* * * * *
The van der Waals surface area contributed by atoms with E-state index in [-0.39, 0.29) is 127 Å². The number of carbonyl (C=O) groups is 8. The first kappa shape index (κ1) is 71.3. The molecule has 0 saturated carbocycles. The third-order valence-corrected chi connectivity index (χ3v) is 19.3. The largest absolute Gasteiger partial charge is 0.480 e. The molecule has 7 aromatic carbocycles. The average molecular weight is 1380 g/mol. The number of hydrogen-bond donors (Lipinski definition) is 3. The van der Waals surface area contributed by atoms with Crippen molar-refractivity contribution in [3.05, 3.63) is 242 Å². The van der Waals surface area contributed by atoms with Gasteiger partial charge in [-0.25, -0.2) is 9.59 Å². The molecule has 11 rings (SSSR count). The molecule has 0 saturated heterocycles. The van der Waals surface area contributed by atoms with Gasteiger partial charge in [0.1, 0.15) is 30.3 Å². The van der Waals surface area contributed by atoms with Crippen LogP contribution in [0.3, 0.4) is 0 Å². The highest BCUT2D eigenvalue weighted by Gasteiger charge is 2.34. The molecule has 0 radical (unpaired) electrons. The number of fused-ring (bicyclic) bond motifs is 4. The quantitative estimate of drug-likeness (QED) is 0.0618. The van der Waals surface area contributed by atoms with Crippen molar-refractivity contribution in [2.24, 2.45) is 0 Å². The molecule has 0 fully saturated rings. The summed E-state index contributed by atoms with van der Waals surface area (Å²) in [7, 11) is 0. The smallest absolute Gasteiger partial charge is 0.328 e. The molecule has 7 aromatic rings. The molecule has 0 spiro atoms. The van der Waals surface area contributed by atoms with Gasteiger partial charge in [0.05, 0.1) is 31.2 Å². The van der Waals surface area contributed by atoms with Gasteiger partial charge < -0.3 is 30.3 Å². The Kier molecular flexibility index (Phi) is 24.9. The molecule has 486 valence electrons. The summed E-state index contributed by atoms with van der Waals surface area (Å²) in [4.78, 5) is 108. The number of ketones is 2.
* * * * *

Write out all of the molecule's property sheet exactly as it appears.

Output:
The van der Waals surface area contributed by atoms with E-state index in [-0.39, 0.29) is 127 Å². The number of carbonyl (C=O) groups is 8. The first kappa shape index (κ1) is 71.3. The molecule has 0 saturated carbocycles. The third-order valence-corrected chi connectivity index (χ3v) is 19.3. The largest absolute Gasteiger partial charge is 0.480 e. The molecule has 7 aromatic carbocycles. The average molecular weight is 1380 g/mol. The number of hydrogen-bond donors (Lipinski definition) is 3. The van der Waals surface area contributed by atoms with Crippen molar-refractivity contribution in [3.05, 3.63) is 242 Å². The van der Waals surface area contributed by atoms with Gasteiger partial charge in [-0.25, -0.2) is 9.59 Å². The molecule has 11 rings (SSSR count). The molecule has 0 saturated heterocycles. The van der Waals surface area contributed by atoms with Gasteiger partial charge in [0.1, 0.15) is 30.3 Å². The van der Waals surface area contributed by atoms with Crippen LogP contribution in [0.3, 0.4) is 0 Å². The highest BCUT2D eigenvalue weighted by Gasteiger charge is 2.34. The molecule has 0 radical (unpaired) electrons. The number of fused-ring (bicyclic) bond motifs is 4. The quantitative estimate of drug-likeness (QED) is 0.0618. The van der Waals surface area contributed by atoms with Crippen molar-refractivity contribution in [2.24, 2.45) is 0 Å². The molecule has 0 fully saturated rings. The summed E-state index contributed by atoms with van der Waals surface area (Å²) in [7, 11) is 0. The smallest absolute Gasteiger partial charge is 0.328 e. The molecule has 7 aromatic rings. The molecule has 0 spiro atoms. The van der Waals surface area contributed by atoms with Gasteiger partial charge in [0.05, 0.1) is 31.2 Å². The van der Waals surface area contributed by atoms with Gasteiger partial charge < -0.3 is 30.3 Å². The Kier molecular flexibility index (Phi) is 24.9. The molecule has 486 valence electrons. The summed E-state index contributed by atoms with van der Waals surface area (Å²) in [4.78, 5) is 108. The number of ketones is 2.